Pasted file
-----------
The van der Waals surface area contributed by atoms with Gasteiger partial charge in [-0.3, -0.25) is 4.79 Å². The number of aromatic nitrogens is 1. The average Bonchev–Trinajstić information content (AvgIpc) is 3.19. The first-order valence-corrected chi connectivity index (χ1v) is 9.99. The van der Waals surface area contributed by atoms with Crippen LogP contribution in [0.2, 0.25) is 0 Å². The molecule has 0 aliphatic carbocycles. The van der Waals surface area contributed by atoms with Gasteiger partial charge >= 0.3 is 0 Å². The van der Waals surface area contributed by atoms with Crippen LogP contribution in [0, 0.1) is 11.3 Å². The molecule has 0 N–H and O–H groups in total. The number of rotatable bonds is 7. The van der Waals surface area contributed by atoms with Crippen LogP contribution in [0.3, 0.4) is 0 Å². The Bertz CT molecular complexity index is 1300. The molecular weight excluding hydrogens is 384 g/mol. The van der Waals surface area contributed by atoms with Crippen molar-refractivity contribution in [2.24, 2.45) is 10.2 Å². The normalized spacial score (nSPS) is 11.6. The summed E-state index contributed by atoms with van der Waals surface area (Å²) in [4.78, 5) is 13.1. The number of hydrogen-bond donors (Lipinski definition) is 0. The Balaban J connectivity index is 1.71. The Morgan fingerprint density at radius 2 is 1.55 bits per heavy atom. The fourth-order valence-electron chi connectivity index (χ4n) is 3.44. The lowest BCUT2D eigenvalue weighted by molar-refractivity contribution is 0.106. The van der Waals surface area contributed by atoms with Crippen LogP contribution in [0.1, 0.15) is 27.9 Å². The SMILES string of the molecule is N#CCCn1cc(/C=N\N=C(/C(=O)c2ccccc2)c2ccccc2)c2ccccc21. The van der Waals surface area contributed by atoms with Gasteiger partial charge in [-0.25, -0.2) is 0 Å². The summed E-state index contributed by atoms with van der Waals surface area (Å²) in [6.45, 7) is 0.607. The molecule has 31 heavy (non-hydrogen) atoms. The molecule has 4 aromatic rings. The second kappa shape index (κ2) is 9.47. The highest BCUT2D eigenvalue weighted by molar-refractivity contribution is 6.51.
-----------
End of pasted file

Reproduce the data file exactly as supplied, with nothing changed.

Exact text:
The van der Waals surface area contributed by atoms with Gasteiger partial charge in [-0.3, -0.25) is 4.79 Å². The number of aromatic nitrogens is 1. The average Bonchev–Trinajstić information content (AvgIpc) is 3.19. The first-order valence-corrected chi connectivity index (χ1v) is 9.99. The van der Waals surface area contributed by atoms with Crippen LogP contribution in [0.2, 0.25) is 0 Å². The molecule has 0 aliphatic carbocycles. The van der Waals surface area contributed by atoms with Gasteiger partial charge >= 0.3 is 0 Å². The van der Waals surface area contributed by atoms with Crippen LogP contribution in [0, 0.1) is 11.3 Å². The molecule has 0 N–H and O–H groups in total. The number of rotatable bonds is 7. The van der Waals surface area contributed by atoms with Crippen LogP contribution in [0.3, 0.4) is 0 Å². The Bertz CT molecular complexity index is 1300. The molecular weight excluding hydrogens is 384 g/mol. The van der Waals surface area contributed by atoms with Crippen molar-refractivity contribution in [2.24, 2.45) is 10.2 Å². The normalized spacial score (nSPS) is 11.6. The summed E-state index contributed by atoms with van der Waals surface area (Å²) in [4.78, 5) is 13.1. The number of hydrogen-bond donors (Lipinski definition) is 0. The Balaban J connectivity index is 1.71. The Morgan fingerprint density at radius 2 is 1.55 bits per heavy atom. The fourth-order valence-electron chi connectivity index (χ4n) is 3.44. The lowest BCUT2D eigenvalue weighted by molar-refractivity contribution is 0.106. The van der Waals surface area contributed by atoms with Crippen LogP contribution in [0.1, 0.15) is 27.9 Å². The SMILES string of the molecule is N#CCCn1cc(/C=N\N=C(/C(=O)c2ccccc2)c2ccccc2)c2ccccc21. The van der Waals surface area contributed by atoms with Gasteiger partial charge in [-0.25, -0.2) is 0 Å². The summed E-state index contributed by atoms with van der Waals surface area (Å²) in [6.45, 7) is 0.607. The molecule has 31 heavy (non-hydrogen) atoms. The molecule has 4 aromatic rings. The second kappa shape index (κ2) is 9.47. The highest BCUT2D eigenvalue weighted by molar-refractivity contribution is 6.51.